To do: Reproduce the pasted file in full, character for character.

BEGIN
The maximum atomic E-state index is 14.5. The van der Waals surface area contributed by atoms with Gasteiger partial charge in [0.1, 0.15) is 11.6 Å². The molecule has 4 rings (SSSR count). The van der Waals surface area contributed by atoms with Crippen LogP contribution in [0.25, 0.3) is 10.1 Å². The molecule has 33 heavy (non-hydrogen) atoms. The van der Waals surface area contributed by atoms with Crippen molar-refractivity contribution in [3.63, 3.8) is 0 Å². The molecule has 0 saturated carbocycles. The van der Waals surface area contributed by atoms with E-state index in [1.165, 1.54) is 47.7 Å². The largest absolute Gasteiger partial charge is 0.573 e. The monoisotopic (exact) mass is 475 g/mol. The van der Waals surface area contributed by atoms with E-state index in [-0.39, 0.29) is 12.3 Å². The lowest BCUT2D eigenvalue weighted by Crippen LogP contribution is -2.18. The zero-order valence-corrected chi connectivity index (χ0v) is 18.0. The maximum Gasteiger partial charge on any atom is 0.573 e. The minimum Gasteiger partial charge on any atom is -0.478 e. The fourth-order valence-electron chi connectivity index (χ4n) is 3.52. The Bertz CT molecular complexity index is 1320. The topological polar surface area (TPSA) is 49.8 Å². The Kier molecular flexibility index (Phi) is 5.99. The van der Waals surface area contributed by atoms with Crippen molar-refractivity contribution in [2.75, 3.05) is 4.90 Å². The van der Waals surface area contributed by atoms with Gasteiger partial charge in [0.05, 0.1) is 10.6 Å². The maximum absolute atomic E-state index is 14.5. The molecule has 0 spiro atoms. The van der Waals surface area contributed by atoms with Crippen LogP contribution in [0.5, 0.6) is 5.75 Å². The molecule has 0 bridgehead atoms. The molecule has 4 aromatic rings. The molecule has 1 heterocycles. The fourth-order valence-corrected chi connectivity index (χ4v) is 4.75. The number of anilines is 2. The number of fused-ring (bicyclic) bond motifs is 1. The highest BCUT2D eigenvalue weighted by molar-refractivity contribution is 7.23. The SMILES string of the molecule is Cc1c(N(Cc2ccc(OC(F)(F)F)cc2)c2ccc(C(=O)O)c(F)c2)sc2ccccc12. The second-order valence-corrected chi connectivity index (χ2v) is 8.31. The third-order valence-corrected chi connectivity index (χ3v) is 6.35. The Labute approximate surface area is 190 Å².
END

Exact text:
The maximum atomic E-state index is 14.5. The van der Waals surface area contributed by atoms with Gasteiger partial charge in [0.1, 0.15) is 11.6 Å². The molecule has 4 rings (SSSR count). The van der Waals surface area contributed by atoms with Crippen LogP contribution in [0.25, 0.3) is 10.1 Å². The molecule has 33 heavy (non-hydrogen) atoms. The van der Waals surface area contributed by atoms with Crippen molar-refractivity contribution in [3.63, 3.8) is 0 Å². The molecule has 0 saturated carbocycles. The van der Waals surface area contributed by atoms with E-state index in [1.165, 1.54) is 47.7 Å². The largest absolute Gasteiger partial charge is 0.573 e. The monoisotopic (exact) mass is 475 g/mol. The van der Waals surface area contributed by atoms with E-state index in [-0.39, 0.29) is 12.3 Å². The lowest BCUT2D eigenvalue weighted by Crippen LogP contribution is -2.18. The zero-order valence-corrected chi connectivity index (χ0v) is 18.0. The maximum Gasteiger partial charge on any atom is 0.573 e. The minimum Gasteiger partial charge on any atom is -0.478 e. The fourth-order valence-electron chi connectivity index (χ4n) is 3.52. The Bertz CT molecular complexity index is 1320. The topological polar surface area (TPSA) is 49.8 Å². The Kier molecular flexibility index (Phi) is 5.99. The van der Waals surface area contributed by atoms with Crippen molar-refractivity contribution in [2.75, 3.05) is 4.90 Å². The van der Waals surface area contributed by atoms with Gasteiger partial charge in [0.05, 0.1) is 10.6 Å². The maximum absolute atomic E-state index is 14.5. The molecule has 0 spiro atoms. The van der Waals surface area contributed by atoms with Crippen LogP contribution in [0.5, 0.6) is 5.75 Å². The molecule has 0 bridgehead atoms. The molecule has 4 aromatic rings. The molecule has 1 heterocycles. The fourth-order valence-corrected chi connectivity index (χ4v) is 4.75. The number of anilines is 2. The number of fused-ring (bicyclic) bond motifs is 1. The highest BCUT2D eigenvalue weighted by molar-refractivity contribution is 7.23. The SMILES string of the molecule is Cc1c(N(Cc2ccc(OC(F)(F)F)cc2)c2ccc(C(=O)O)c(F)c2)sc2ccccc12. The second-order valence-corrected chi connectivity index (χ2v) is 8.31. The third-order valence-corrected chi connectivity index (χ3v) is 6.35. The Labute approximate surface area is 190 Å².